Johnny Wilson: First Hawaiian Democrat
Entrepreneur, impresario, engineer: Johnny Wilson was all of these, in addition to being one of Hawai'i's most formidable politicians. This is the first biography of John Henry Wilson, whose career spanned the first half of the twentieth century and the wide gulf between Hawaiian monarchy and Hawai'i statehood. Born in 1871, the son of Queen Liliuokalani's marshal, the part-Hawaiian, part-Tahitian, part-Scot, part-Irish road contractor cum music promoter ran for his first political office at age forty-seven, as a reluctant senatorial candidate for the Democratic party – at the time known as “the party of the unwashed.”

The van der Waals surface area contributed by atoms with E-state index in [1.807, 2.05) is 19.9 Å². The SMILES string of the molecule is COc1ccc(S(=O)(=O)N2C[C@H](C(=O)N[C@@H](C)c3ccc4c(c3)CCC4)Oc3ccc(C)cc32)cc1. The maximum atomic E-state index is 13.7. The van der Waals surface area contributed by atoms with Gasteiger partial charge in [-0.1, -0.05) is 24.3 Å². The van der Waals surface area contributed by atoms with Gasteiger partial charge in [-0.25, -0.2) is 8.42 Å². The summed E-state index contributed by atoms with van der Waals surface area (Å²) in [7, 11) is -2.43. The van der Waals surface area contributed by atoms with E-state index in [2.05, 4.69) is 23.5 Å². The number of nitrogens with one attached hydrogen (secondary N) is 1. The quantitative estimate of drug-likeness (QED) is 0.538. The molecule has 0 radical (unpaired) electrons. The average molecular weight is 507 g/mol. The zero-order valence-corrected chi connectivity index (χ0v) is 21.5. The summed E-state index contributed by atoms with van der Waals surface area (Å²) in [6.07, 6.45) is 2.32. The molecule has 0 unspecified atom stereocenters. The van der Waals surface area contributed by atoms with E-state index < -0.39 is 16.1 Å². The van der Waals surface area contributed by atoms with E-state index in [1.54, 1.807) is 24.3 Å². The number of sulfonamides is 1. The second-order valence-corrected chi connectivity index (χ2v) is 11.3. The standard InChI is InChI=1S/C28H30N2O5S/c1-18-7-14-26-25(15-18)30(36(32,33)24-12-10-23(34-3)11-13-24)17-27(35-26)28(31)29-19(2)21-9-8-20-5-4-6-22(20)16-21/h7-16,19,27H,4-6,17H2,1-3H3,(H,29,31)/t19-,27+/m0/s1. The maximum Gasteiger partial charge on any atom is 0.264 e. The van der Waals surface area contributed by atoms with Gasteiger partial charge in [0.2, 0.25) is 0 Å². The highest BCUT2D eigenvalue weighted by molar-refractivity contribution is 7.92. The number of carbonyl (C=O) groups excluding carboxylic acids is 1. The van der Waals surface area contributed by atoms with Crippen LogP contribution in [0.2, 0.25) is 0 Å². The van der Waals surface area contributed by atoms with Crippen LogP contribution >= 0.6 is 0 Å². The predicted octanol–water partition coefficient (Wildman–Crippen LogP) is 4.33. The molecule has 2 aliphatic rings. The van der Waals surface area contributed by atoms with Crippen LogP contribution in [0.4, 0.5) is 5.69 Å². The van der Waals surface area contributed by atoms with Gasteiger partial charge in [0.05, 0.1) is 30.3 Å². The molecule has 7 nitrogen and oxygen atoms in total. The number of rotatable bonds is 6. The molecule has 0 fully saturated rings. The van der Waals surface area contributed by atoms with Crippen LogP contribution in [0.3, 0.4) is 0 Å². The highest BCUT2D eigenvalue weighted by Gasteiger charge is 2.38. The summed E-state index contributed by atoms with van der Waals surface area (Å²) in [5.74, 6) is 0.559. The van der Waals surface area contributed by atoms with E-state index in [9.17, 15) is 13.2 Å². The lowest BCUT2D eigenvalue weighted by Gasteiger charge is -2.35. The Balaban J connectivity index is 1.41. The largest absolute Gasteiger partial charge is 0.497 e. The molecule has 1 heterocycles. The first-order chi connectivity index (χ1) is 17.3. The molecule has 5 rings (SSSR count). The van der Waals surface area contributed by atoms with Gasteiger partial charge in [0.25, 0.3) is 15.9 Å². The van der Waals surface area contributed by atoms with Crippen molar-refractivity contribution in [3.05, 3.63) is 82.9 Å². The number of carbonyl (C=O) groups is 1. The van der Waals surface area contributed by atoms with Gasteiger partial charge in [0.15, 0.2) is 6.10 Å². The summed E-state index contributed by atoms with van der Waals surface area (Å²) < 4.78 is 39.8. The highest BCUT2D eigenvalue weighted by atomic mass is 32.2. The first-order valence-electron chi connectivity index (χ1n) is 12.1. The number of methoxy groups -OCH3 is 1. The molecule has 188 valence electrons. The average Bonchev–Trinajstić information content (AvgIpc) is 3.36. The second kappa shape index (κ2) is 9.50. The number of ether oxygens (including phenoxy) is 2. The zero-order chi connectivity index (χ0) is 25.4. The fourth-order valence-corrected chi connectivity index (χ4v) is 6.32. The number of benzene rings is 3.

Wilson lost the race but went on to win many others, serving as Democratic national committeeman for three decades and as mayor of Honolulu for fourteen years between 1920 and 1954.” “Many facets of Wilson's life dramatize that colorful transition period in Hawai'i's history. As the son of a royal official, Wilson harbored his own ideas about the revolt that overthrew the monarchy. His diaries provide important historical information about early Hawaiian music and dance. The dreams and accomplishments of this early union sympathizer and founder of Hawai'i's Democratic party constitute a unique political history of the territory almost in its entirety. In his familiar, engaging style, veteran newspaper reporter Bob Krauss has recorded the legend of Johnny Wilson.